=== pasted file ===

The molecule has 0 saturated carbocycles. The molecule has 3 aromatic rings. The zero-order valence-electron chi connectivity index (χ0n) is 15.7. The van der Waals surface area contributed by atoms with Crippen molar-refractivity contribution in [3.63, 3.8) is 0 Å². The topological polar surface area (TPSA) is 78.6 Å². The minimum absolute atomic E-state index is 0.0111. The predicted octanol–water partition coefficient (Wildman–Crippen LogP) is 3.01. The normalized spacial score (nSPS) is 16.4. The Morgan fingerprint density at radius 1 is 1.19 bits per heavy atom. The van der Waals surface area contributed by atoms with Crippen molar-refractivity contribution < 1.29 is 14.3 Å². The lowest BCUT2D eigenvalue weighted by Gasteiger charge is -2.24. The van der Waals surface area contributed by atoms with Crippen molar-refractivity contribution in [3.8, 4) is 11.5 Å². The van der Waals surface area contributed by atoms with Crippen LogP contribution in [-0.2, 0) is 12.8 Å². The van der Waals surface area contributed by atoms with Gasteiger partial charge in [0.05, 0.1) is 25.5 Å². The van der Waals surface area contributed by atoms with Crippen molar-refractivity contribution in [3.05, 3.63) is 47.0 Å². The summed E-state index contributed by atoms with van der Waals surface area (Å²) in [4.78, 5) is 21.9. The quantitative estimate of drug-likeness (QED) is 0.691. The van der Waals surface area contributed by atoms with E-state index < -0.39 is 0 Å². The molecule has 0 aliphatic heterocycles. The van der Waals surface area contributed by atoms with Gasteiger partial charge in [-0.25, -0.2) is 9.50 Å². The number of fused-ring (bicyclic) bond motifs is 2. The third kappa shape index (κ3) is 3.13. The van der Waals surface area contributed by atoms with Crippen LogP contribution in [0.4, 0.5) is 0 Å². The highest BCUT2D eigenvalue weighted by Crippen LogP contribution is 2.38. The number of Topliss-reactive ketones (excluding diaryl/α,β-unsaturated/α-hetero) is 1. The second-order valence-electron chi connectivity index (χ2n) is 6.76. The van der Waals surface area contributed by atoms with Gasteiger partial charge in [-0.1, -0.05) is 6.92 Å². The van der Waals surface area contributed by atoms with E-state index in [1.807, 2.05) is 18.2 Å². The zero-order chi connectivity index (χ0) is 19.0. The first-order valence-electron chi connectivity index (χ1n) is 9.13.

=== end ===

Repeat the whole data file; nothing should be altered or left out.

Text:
The molecule has 0 saturated carbocycles. The molecule has 3 aromatic rings. The zero-order valence-electron chi connectivity index (χ0n) is 15.7. The van der Waals surface area contributed by atoms with Crippen molar-refractivity contribution in [3.63, 3.8) is 0 Å². The topological polar surface area (TPSA) is 78.6 Å². The minimum absolute atomic E-state index is 0.0111. The predicted octanol–water partition coefficient (Wildman–Crippen LogP) is 3.01. The normalized spacial score (nSPS) is 16.4. The Morgan fingerprint density at radius 1 is 1.19 bits per heavy atom. The van der Waals surface area contributed by atoms with Crippen molar-refractivity contribution < 1.29 is 14.3 Å². The lowest BCUT2D eigenvalue weighted by Gasteiger charge is -2.24. The van der Waals surface area contributed by atoms with Crippen molar-refractivity contribution in [3.8, 4) is 11.5 Å². The van der Waals surface area contributed by atoms with Crippen LogP contribution in [-0.2, 0) is 12.8 Å². The van der Waals surface area contributed by atoms with Gasteiger partial charge in [0.05, 0.1) is 25.5 Å². The van der Waals surface area contributed by atoms with Crippen molar-refractivity contribution in [3.05, 3.63) is 47.0 Å². The summed E-state index contributed by atoms with van der Waals surface area (Å²) in [4.78, 5) is 21.9. The quantitative estimate of drug-likeness (QED) is 0.691. The van der Waals surface area contributed by atoms with E-state index < -0.39 is 0 Å². The molecule has 0 aliphatic heterocycles. The van der Waals surface area contributed by atoms with Gasteiger partial charge in [-0.25, -0.2) is 9.50 Å². The number of fused-ring (bicyclic) bond motifs is 2. The third kappa shape index (κ3) is 3.13. The van der Waals surface area contributed by atoms with Crippen LogP contribution in [0.4, 0.5) is 0 Å². The highest BCUT2D eigenvalue weighted by Crippen LogP contribution is 2.38. The number of Topliss-reactive ketones (excluding diaryl/α,β-unsaturated/α-hetero) is 1. The second-order valence-electron chi connectivity index (χ2n) is 6.76. The van der Waals surface area contributed by atoms with Gasteiger partial charge in [-0.1, -0.05) is 6.92 Å². The van der Waals surface area contributed by atoms with E-state index in [1.807, 2.05) is 18.2 Å². The zero-order chi connectivity index (χ0) is 19.0. The first-order valence-electron chi connectivity index (χ1n) is 9.13.